The self-serving bias is the fact that they believe they would personally behave more favorably and the hindsight bias is the fact they claim they would have behaved differently after they heard of the incident. Although people harshly criticized the victims Stewart did in fact con two thirds of the people he called. This proves an interesting argument because people who read this story will most likely claim that they will never behave in such the fashion the victims did, but because of these social biases it is impossible to know if one would truly fall for a hoax like that.
Many look at Zimbardo’s and Milgram’s studies and see the obvious social psychological connection between both. What is interesting is how this real world hoax and the two above studies have very predominant similarities. Both instances involve two different groups of normal people assuming a role and watch how their roles completely change their lives. In both situations people who would never normally behave to the roles they were given behave exactly to their roles. In both situations the submissiveness of one person amplifies the aggression and authority of another.
In both situations the victims’ roles caused long term psychological and emotional distress. It shows us a society full of schemas that is naturally obedient in following orders whether we believe them to be right or wrong. So in essence these incidents are very relevant to each other and also to social psychology as a field. It is relevant to how we think, how we behave, and how we interact with others. The average person would say that Zimbardo’s study was obviously unethical. This is true because it is unethical.
The American Psychological Association provides the Institutional Review Boards to keep experiments ethical and protect the participants in this study. The fact that participants in the study underwent emotional distress proves that the study was unethical. In hindsight, if Stewart’s hoax was indeed replicated it would be terribly unethical to say the least. It is because Zimbardo’s study being so similar to the hoax that roles become psychological damaging. In Zimbardo’s experiment, the participants felt the effects of a six day role long after the study.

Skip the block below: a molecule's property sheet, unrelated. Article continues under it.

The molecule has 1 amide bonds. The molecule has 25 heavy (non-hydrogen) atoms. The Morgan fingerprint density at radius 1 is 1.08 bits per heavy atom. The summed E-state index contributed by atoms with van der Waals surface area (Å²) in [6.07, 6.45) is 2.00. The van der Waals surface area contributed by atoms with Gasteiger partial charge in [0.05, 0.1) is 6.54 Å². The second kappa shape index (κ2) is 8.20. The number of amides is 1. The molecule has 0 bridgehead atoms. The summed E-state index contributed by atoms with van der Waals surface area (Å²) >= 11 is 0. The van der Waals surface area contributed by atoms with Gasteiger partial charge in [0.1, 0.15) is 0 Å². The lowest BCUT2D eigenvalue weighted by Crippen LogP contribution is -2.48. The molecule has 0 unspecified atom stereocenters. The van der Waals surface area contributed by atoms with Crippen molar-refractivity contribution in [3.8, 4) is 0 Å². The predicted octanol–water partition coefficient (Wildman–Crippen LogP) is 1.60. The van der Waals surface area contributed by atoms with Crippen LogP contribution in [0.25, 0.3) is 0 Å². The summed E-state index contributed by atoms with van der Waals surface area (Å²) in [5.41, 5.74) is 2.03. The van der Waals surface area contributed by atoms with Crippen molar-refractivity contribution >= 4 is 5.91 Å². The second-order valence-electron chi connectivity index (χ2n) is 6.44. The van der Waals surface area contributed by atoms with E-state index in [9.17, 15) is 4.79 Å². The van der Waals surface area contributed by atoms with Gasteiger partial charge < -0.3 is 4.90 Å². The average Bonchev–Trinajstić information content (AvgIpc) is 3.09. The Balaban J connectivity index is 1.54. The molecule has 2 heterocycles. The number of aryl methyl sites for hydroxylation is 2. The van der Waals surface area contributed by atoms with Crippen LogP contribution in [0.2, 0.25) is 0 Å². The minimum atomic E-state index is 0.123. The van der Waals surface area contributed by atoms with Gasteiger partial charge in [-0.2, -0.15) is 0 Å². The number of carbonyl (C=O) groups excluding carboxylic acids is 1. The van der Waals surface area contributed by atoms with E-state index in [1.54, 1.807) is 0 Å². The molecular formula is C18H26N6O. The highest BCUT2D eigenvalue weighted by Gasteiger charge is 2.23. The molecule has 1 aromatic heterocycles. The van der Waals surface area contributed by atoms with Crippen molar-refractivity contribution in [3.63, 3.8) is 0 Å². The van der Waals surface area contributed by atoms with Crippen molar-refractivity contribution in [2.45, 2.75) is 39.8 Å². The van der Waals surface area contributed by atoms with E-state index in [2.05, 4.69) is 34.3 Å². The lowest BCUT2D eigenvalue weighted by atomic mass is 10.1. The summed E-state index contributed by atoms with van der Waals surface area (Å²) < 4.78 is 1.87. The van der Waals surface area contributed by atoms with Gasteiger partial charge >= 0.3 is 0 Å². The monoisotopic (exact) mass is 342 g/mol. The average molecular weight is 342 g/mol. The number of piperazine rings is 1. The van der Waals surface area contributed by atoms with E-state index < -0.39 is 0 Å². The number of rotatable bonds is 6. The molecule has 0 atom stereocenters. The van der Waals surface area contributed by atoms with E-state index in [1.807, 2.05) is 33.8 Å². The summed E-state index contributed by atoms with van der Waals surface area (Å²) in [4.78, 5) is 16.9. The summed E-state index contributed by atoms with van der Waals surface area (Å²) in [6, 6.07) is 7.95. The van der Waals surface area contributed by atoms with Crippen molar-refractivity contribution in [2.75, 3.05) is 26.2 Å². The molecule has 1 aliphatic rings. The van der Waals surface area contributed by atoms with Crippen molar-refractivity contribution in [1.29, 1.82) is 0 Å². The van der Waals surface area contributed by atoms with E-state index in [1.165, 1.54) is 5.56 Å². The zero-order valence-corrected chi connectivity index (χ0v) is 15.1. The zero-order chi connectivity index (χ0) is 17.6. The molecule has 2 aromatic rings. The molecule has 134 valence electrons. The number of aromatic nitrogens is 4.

In Stewart’s hoax, just a few minutes or hours changed some of the victims involved for the rest of their lives. Although it is fair to challenge ourselves as psychologist, experiments with the psychological severity of the Stanford prison experiment are not needed because we know the social psychological implications of role playing. This analysis fits very well with the social psychological perspective. Roles, schemas, and biases show the dynamic of the human’s psychological potential.
You do not have to be a PhD psychologist to manipulate more than sixty average people to perform sexual or lewd acts on other innocent people. It also does not take a PhD psychologist to give average people a role that is unordinary to them and watch them change as a person. What seems like simple terms in social psychology can be used as powerful and manipulative weapons in psychological warfare. These concepts also help realize the importance of the roles that we play every day and how they can change the social world as we know it.